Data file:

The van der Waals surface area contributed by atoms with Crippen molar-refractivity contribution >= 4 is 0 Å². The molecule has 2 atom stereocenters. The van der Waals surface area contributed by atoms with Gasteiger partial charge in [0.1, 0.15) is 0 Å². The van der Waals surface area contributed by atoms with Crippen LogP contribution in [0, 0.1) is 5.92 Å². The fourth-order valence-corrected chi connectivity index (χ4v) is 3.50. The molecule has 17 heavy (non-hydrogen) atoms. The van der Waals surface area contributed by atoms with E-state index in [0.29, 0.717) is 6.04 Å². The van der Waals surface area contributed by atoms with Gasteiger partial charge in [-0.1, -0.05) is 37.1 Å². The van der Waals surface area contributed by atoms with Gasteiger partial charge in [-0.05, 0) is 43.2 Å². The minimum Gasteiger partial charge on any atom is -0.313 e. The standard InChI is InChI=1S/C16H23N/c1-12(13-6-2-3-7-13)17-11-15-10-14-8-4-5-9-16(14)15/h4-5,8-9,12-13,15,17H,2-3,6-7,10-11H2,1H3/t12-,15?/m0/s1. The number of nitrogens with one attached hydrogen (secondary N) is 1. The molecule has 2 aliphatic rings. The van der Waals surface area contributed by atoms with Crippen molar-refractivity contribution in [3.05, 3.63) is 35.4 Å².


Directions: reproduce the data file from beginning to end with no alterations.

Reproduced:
The van der Waals surface area contributed by atoms with Crippen molar-refractivity contribution >= 4 is 0 Å². The molecule has 2 atom stereocenters. The van der Waals surface area contributed by atoms with Gasteiger partial charge in [0.1, 0.15) is 0 Å². The van der Waals surface area contributed by atoms with Crippen LogP contribution in [0, 0.1) is 5.92 Å². The fourth-order valence-corrected chi connectivity index (χ4v) is 3.50. The molecule has 17 heavy (non-hydrogen) atoms. The van der Waals surface area contributed by atoms with E-state index in [0.29, 0.717) is 6.04 Å². The van der Waals surface area contributed by atoms with Gasteiger partial charge in [-0.1, -0.05) is 37.1 Å². The van der Waals surface area contributed by atoms with Gasteiger partial charge in [-0.05, 0) is 43.2 Å². The minimum Gasteiger partial charge on any atom is -0.313 e. The standard InChI is InChI=1S/C16H23N/c1-12(13-6-2-3-7-13)17-11-15-10-14-8-4-5-9-16(14)15/h4-5,8-9,12-13,15,17H,2-3,6-7,10-11H2,1H3/t12-,15?/m0/s1. The number of nitrogens with one attached hydrogen (secondary N) is 1. The molecule has 2 aliphatic rings. The van der Waals surface area contributed by atoms with Crippen molar-refractivity contribution in [3.05, 3.63) is 35.4 Å².